Okay, so maybe that’s stretching a bit to tie the subject in to W week, but I just had to share some of these moths with you. I’ve continued to do mothing on a fairly regular basis, aside from a brief stretch last week where it was just too chilly or two rainy for mothing to be productive. Things warmed up this week, and a couple of nights ago I set out my sheet and my light trap to see what new stuff was flying.
Well, was it ever a productive evening! I had around five dozen species of macro-moth, the larger species that are easier to identify. I haven’t been spending much time or energy on the micro-moths since they’re usually harder to ID, and I figure it’s probably best to take it in steps. It’s enough work just to learn and remember the big ones, especially when they start coming at you fast and furious (so to speak).
The above moth was the indisputable highlight of the night. Or morning, depending on how you look at it; I found it hanging on to the inside wall of my moth trap. Sometimes these large moths can get rubbed up a little inside the trap as they crawl around the egg cartons (although not so much as to cause harmful damage; it’s mostly just aesthetics that suffer), but this one was in very good shape. It’s an Io Moth, a male. The females have similar patterning but are a browny-red. They’re widespread across eastern North America, and can be found much of the year. Although there’s nothing to give you scale in the photo, he was probably about 10 cm (4 in) across with his wings spread out.
Another yellow moth, this one a little smaller (3 cm, 1.25 inch across). It was not the least bit cooperative about a photo, despite a number of attempts (via re-chilling it in the fridge before trying again). Eventually I just gave up and took a photo through the clear plastic container. It’s a lovely one, though, a Lemon Plagodis. Mostly a spring and early summer species, it’s associated with deciduous forests of the northeast.
There are several species of Furcula; all have these dark bands bordered by orange dots (not as noticeable on this species) on a white background, and a curly dark blue and black thorax. This one, the Modest Furcula, has very thick, very dark bands compared to the others. It’s only just starting to appear right now and will fly for much of the summer. It’s widespread, found in deciduous forests from southern Canada into New England in the east and Arizona in the west.
The Furculas have this cool habit of curling up and playing dead when disturbed. Presumably it helps with discouraging predators, but it does make it hard to get a photo. In Europe the Furculas are known as Kittens (eg., Modest Kitten), which makes you want to scoop it up and cuddle it. They have such great names for moths over there.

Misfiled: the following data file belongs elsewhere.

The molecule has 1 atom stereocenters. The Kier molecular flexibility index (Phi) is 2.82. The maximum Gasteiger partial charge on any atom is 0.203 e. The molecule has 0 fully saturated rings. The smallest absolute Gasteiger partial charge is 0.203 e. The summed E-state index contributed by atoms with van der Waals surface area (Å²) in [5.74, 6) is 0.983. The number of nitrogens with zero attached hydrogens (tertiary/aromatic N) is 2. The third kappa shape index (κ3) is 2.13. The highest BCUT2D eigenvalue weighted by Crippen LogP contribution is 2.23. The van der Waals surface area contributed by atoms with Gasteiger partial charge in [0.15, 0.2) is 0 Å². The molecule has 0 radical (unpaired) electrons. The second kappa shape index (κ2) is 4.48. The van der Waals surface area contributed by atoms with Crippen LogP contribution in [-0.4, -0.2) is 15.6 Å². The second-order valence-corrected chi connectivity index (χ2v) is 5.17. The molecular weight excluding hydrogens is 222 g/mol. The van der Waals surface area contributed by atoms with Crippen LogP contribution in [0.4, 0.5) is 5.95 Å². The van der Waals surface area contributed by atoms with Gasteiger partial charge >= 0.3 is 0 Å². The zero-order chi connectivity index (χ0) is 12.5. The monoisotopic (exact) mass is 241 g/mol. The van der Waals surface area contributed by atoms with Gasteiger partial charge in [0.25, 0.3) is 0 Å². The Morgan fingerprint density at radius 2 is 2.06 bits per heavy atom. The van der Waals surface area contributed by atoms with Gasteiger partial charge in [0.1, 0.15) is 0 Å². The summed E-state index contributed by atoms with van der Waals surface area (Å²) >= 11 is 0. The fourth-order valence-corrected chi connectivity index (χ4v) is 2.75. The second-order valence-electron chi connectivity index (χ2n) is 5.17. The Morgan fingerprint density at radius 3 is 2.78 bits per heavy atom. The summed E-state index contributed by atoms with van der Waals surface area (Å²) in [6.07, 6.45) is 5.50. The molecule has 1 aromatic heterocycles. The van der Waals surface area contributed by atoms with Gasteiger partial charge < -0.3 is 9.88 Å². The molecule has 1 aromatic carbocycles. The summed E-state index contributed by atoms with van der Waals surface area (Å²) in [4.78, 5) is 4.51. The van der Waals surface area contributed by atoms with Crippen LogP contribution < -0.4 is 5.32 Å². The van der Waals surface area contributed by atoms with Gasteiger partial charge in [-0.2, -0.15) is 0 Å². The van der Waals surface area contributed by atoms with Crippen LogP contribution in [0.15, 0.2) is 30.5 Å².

The prominents are among my favourite groups of moths, although it’s hard to say exactly why. Perhaps because they’re never found in large numbers, and they all have interesting shapes and colours, they seem special somehow. This is one of a couple that have a similar pattern, with that thick white squiggle at the rear of the wing; I think this one is the Apical Prominent. I love the tail sticking up. Another summer species, it’s found across much of Canada and into bits of northern US, associated with early successional/riparian species such as birch, poplar and willow.
The Black Zale is a sexy moth. The photo really doesn’t capture the rich deepness of the black. It has an almost velvety feel to it. It’s got the characteristic Zale shape, including a couple of tufts on the back of the thorax, but it’s the only Zale species to be all dark like this. It’s found through most of eastern North America. Up here it’s a spring species but in the south it has a longer flight period.
This photo is of one from my trap, but I actually found one this afternoon just sitting on a blade of grass in a field. It’s a small moth with a big name, one of those sorts of Latin names that I need to pause to sound out – Soo-doo-stro-tia. It’s a holarctic species, found through both North America and Eurasia; in the former, it occurs in open fields and meadows and in forest edges and clearings (the latter would be the case with us, since we have no field within sight of my moth trap).
And finally, I think that this is a Night-wandering Dagger (aren’t most moths night-wandering?), but there are several black-and-white moths with complex markings like this. The key to identification is often looking at whether the wing spots are bordered in white, whether the lines are jagged or rise up on one end, which lines are pale and which are dark, where the dark shading is. The daggers are a group of mostly monochromatic species. Some of them have elaborate markings like this, while others are pale with distinct black dashes at the shoulder and rear edge and sometimes in between.
That’s it for this batch, but I’m sure it won’t be the last!